Still, all things considered, I slept well (each time) last night. Today is beautiful, with mild temperatures and a sunny sky. We all were up by about 9 AM.

1/13/04-Tues.-The visit with Allen, Nina, and Sharon was successful and pleasant.

Despite a lot of hassle Saturday night finding the restaurant where we were to meet Gertrude and Henry, that visit did eventually occur and was satisfying.

On Sunday afternoon, Sharon received her presentation to Jesus (like a baptism or christening service) ceremony at Nina's church. Most of the service there is in Spanish, but I was able, I think, to get the gist of it. I felt detached from the emotional religiosity, but the congregation and minister were friendly. I was able to take some pictures and to videotape the rites themselves (using Allen's camcorder).

Mom had loaned the dress or gown that my dad had worn as an infant, which had been used too on such occasions by his sisters, including my Aunt Kim, the only one of the siblings still alive, for Sharon to wear on this occasion, and she looked extremely cute in it. She tends to be cranky and to cry a lot at times, but yesterday was very cooperative with the ritual.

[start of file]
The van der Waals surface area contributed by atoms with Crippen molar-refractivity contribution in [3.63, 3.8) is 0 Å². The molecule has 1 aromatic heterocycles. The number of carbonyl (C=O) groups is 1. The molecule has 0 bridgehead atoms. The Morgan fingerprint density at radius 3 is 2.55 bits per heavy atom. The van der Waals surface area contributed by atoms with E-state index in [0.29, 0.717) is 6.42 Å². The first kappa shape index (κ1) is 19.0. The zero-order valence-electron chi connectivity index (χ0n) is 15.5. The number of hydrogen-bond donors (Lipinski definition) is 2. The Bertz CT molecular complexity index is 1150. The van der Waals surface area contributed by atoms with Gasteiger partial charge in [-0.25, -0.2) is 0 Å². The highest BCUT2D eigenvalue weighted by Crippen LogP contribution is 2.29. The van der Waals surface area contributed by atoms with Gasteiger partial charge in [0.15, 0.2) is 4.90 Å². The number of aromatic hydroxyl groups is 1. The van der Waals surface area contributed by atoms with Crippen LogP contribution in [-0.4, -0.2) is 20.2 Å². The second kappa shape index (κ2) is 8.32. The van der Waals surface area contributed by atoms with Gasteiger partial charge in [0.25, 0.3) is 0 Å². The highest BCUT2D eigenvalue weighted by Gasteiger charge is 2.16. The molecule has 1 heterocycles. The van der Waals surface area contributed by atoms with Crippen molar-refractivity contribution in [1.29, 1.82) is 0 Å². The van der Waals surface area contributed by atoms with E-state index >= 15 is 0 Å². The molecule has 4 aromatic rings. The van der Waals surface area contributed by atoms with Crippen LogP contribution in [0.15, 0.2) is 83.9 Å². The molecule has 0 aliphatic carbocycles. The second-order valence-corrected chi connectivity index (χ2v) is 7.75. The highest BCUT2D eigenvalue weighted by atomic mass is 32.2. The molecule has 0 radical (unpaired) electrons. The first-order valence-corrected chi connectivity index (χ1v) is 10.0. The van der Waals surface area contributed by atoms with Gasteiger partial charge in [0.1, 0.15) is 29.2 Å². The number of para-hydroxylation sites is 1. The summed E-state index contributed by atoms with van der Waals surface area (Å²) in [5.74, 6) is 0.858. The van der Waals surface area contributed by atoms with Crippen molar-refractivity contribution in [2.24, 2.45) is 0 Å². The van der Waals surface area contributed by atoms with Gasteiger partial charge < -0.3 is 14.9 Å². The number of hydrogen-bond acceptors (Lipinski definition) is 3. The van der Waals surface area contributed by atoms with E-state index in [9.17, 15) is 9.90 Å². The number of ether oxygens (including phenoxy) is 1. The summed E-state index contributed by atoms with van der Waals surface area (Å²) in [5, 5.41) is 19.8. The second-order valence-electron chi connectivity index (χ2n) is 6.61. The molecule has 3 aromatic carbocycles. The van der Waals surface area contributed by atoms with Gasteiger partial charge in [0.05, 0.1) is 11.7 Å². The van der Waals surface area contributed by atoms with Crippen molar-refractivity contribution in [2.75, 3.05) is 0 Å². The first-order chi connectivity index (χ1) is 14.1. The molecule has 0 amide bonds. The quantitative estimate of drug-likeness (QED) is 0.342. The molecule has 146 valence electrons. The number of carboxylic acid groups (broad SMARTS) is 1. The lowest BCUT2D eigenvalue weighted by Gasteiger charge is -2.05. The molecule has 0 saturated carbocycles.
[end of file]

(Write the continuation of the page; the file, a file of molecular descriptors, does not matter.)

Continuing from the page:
One disappointment was that Allen and Nina hadn't realized they needed to make an appointment with a studio photographer to whom they'd gone after the service for more professional pictures of themselves and Sharon in her special, ninety-one year old gown. They would have to return another day, after making prior arrangements. Then Nina apparently felt she had to give the gown back right away. Mother found it in a little sack among things we were unloading from the van back at her place that evening.